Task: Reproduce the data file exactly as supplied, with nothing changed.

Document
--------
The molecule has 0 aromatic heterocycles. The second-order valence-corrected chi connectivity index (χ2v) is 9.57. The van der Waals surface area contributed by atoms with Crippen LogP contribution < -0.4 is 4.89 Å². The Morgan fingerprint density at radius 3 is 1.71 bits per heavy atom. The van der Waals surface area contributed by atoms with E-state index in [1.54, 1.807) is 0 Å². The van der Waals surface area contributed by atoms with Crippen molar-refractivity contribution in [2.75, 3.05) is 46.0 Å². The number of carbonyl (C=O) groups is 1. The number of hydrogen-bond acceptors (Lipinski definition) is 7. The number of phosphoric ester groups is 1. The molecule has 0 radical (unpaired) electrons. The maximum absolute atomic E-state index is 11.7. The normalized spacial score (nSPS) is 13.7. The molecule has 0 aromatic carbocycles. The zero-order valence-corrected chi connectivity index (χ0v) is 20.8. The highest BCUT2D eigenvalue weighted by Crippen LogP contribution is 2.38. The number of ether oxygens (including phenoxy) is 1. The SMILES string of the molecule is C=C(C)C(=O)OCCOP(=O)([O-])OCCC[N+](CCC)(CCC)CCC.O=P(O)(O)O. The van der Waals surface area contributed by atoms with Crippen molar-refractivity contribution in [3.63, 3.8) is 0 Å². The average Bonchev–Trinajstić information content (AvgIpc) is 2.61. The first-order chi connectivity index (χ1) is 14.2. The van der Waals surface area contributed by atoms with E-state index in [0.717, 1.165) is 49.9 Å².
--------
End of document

The molecule has 0 aromatic heterocycles. The second-order valence-corrected chi connectivity index (χ2v) is 9.57. The van der Waals surface area contributed by atoms with Crippen LogP contribution < -0.4 is 4.89 Å². The Morgan fingerprint density at radius 3 is 1.71 bits per heavy atom. The van der Waals surface area contributed by atoms with E-state index in [1.54, 1.807) is 0 Å². The van der Waals surface area contributed by atoms with Crippen molar-refractivity contribution in [2.75, 3.05) is 46.0 Å². The number of carbonyl (C=O) groups is 1. The number of hydrogen-bond acceptors (Lipinski definition) is 7. The number of phosphoric ester groups is 1. The molecule has 0 radical (unpaired) electrons. The maximum absolute atomic E-state index is 11.7. The normalized spacial score (nSPS) is 13.7. The molecule has 0 aromatic carbocycles. The zero-order valence-corrected chi connectivity index (χ0v) is 20.8. The highest BCUT2D eigenvalue weighted by Crippen LogP contribution is 2.38. The number of ether oxygens (including phenoxy) is 1. The SMILES string of the molecule is C=C(C)C(=O)OCCOP(=O)([O-])OCCC[N+](CCC)(CCC)CCC.O=P(O)(O)O. The van der Waals surface area contributed by atoms with Crippen molar-refractivity contribution in [3.63, 3.8) is 0 Å². The average Bonchev–Trinajstić information content (AvgIpc) is 2.61. The first-order chi connectivity index (χ1) is 14.2. The van der Waals surface area contributed by atoms with E-state index in [0.717, 1.165) is 49.9 Å².